Google Classroom Announcement Page Update

📺 Check this out in video form on TikTok, Instagram Reels, or YouTube Shorts. 📺

Google Classroom Update!

My buddy John Sowash, who I love following on Twitter, shared an update for Google Classroom. Ready? Images, including GIFs, can now be shown on the Announcements Page! This is another example of a mind-blowing update that Google should’ve done sooner.  Teachers can record a GIF, place it on the Announcements Page and it will pop up. Students will no longer need to click to open it. At this time, you can only do this with one image or GIF, but it’s easily added. Nice huh?

📺 Check this out in video form on TikTok, Instagram Reels, or YouTube Shorts. 📺

[ Image(s) Source: ] Continue reading Google Classroom Announcement Page Update

Google Classroom Add-Ons!

Google has just unveiled Add-Ons for Google Classroom. 📚

Now, before I go too far, I want to point out – these are only for educators on the Google Workspace for Education Plus edition or the Teaching & Learning Upgrade. If you’re in the free Google Workspace for Education Fundamentals or the lowest paid version, called Education Standard, you won’t have these Add-Ons.  Don’t cry too much – you can still use all of these tools, just without the added convenience of the Classroom Add-Ons.

While those users cry in their Cheerios, I’ll talk to those of you who are in those special accounts about what you’re getting. ⬇️

Google has partnered with 18 different tools to make it easier to assign stuff from their tools within Classroom.

Those tools include Edpuzzle, Kahoot!, PBS Learning Media, Google Play Books, Sora, Newsela, Safari Montage, Google Arts and Culture, IXL, cK-12, BookWidgets, Adobe Express, WeVideo, Formative, Pear Deck, Nearpod, Wordwall, and Genially.

On the student end, this is nice because these tools become easy, one-click logins from within Google Classroom. The less jumping around we make our students do, the better.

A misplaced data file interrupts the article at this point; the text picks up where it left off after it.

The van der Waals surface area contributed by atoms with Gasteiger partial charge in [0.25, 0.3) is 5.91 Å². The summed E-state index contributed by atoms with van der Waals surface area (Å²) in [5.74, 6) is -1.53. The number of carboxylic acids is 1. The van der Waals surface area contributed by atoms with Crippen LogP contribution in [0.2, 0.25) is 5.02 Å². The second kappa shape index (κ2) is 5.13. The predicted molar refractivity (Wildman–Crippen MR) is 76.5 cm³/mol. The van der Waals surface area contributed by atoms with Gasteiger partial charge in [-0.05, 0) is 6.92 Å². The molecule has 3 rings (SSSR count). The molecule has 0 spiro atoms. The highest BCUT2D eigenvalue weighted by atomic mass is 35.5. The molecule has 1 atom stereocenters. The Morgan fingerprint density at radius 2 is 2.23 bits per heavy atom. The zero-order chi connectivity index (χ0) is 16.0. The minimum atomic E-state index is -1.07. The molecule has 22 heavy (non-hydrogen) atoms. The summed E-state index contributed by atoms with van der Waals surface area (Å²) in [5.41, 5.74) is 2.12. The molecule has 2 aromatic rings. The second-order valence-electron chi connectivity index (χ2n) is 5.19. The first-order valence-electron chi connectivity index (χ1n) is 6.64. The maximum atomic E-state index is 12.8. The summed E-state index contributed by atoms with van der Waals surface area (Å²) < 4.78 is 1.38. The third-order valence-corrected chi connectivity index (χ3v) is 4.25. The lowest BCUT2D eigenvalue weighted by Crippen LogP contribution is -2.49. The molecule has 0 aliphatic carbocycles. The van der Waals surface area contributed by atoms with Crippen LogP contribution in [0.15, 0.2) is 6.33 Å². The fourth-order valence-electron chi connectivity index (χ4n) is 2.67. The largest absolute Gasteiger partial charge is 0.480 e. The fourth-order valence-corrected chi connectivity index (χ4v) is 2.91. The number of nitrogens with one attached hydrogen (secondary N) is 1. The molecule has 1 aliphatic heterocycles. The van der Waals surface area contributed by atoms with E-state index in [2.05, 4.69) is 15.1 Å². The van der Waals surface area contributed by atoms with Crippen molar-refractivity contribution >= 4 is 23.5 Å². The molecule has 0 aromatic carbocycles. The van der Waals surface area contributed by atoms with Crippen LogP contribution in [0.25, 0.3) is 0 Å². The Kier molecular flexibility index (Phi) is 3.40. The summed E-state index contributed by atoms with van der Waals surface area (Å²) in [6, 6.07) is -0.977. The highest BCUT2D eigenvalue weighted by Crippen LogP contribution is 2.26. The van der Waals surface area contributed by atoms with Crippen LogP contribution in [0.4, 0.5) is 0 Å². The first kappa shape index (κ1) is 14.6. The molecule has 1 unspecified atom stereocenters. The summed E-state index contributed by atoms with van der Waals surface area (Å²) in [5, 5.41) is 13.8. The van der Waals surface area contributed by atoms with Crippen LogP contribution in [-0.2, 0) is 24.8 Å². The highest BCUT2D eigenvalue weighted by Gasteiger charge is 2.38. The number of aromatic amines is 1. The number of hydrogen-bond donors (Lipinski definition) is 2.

On the teacher end, assigning things is streamlined, but the real bonus is the grading piece. While some tools – like Edpuzzle – have long synced grades into Classroom others – like Pear Deck – have not. Now you can access many of those tools with that trademark grading sidebar right there. So, you can enter grades into Classroom while looking at the actual tool. Plus, more of them now sync like Edpuzzle has for a while.

⬇️Let’s take a peek at a few of these.

First up, let’s look at Kahoot. For the most part, nothing new is happening here – Kahoot works the same and Google Classroom works the same, but now you can assign a Kahoot from within Classroom, without going to Kahoot in a separate tab, and the students just click that link and Kahoot pops up.

The behavior with Pear Deck is similar, but I’m extra excited about this one. Last year, if I wanted to assign a Pear Deck assignment for my students to complete on their own time, I typically opened the slide deck, click the Pear Deck Add-On, started a student-paced activity, then clicked the share to Google Classroom link in the pop up menu.  Now, with the Add-On, you assign directly from classroom.  You still have to have a slide deck that’s ready to go, but the process is much smoother for you. And it’s easy for your students too, click, go, and then – the new step – turn it in.

Edpuzzle behaves similarly. Edpuzzle has sent scores to Classroom for some time, so the main bonus here is that you can add comments in Google Classroom while looking at the Edpuzzle screen.

Similarly, with Nearpod, you can see the robust assessment data that Nearpod provides from within the Classroom grading window and manually type the score and any comments from right there. Not a major improvement, but we know that every second counts. And for a high school teacher, if you can make your grading 1 second faster for each of your 120 students, you just might have time for a bathroom break. Yay you!

There are a bunch of other tools that I didn’t share specifics about – PBS Learning Media, Google Play Books, Sora, Newsela, Safari Montage, Google Arts and Culture, IXL, cK-12, BookWidgets, Adobe Express, WeVideo, Formative, Wordwall, and Genially. It’s pretty similar for all of those – faster assigning, faster student access, and smoother feedback processes.